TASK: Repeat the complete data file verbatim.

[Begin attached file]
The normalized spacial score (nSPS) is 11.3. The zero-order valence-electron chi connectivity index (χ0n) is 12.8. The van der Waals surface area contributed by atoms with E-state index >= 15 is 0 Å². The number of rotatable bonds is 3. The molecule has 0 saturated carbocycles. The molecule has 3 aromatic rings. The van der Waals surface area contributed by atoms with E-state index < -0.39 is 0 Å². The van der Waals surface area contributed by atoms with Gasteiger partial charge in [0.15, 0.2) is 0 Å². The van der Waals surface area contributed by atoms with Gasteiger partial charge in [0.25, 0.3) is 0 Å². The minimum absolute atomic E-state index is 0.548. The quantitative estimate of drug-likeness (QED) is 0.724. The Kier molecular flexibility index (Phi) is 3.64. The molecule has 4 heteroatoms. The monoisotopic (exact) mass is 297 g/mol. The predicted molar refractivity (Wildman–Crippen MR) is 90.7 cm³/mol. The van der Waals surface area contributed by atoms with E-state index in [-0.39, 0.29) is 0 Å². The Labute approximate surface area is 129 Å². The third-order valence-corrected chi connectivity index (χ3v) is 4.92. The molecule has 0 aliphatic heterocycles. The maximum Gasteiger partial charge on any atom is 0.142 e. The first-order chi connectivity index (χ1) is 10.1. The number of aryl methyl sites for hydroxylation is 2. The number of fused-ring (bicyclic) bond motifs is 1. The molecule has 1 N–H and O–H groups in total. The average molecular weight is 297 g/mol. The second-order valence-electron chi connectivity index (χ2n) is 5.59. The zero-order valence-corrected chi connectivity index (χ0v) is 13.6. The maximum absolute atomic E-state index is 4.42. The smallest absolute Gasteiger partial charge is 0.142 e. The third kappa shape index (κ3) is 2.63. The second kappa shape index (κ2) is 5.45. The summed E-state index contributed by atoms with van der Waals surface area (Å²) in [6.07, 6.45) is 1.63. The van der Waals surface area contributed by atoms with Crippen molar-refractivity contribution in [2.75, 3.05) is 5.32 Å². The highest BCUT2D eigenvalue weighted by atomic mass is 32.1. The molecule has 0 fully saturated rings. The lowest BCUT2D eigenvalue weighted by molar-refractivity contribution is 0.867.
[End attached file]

The normalized spacial score (nSPS) is 11.3. The zero-order valence-electron chi connectivity index (χ0n) is 12.8. The van der Waals surface area contributed by atoms with E-state index >= 15 is 0 Å². The number of rotatable bonds is 3. The molecule has 0 saturated carbocycles. The molecule has 3 aromatic rings. The van der Waals surface area contributed by atoms with E-state index < -0.39 is 0 Å². The van der Waals surface area contributed by atoms with Gasteiger partial charge in [0.15, 0.2) is 0 Å². The van der Waals surface area contributed by atoms with Gasteiger partial charge in [0.25, 0.3) is 0 Å². The minimum absolute atomic E-state index is 0.548. The quantitative estimate of drug-likeness (QED) is 0.724. The Kier molecular flexibility index (Phi) is 3.64. The molecule has 4 heteroatoms. The monoisotopic (exact) mass is 297 g/mol. The predicted molar refractivity (Wildman–Crippen MR) is 90.7 cm³/mol. The van der Waals surface area contributed by atoms with E-state index in [-0.39, 0.29) is 0 Å². The Labute approximate surface area is 129 Å². The third-order valence-corrected chi connectivity index (χ3v) is 4.92. The molecule has 0 aliphatic heterocycles. The maximum Gasteiger partial charge on any atom is 0.142 e. The first-order chi connectivity index (χ1) is 10.1. The number of aryl methyl sites for hydroxylation is 2. The number of fused-ring (bicyclic) bond motifs is 1. The molecule has 1 N–H and O–H groups in total. The average molecular weight is 297 g/mol. The second-order valence-electron chi connectivity index (χ2n) is 5.59. The zero-order valence-corrected chi connectivity index (χ0v) is 13.6. The maximum absolute atomic E-state index is 4.42. The smallest absolute Gasteiger partial charge is 0.142 e. The third kappa shape index (κ3) is 2.63. The second kappa shape index (κ2) is 5.45. The summed E-state index contributed by atoms with van der Waals surface area (Å²) in [6.07, 6.45) is 1.63. The van der Waals surface area contributed by atoms with Crippen molar-refractivity contribution in [2.75, 3.05) is 5.32 Å². The highest BCUT2D eigenvalue weighted by atomic mass is 32.1. The molecule has 0 fully saturated rings. The lowest BCUT2D eigenvalue weighted by molar-refractivity contribution is 0.867.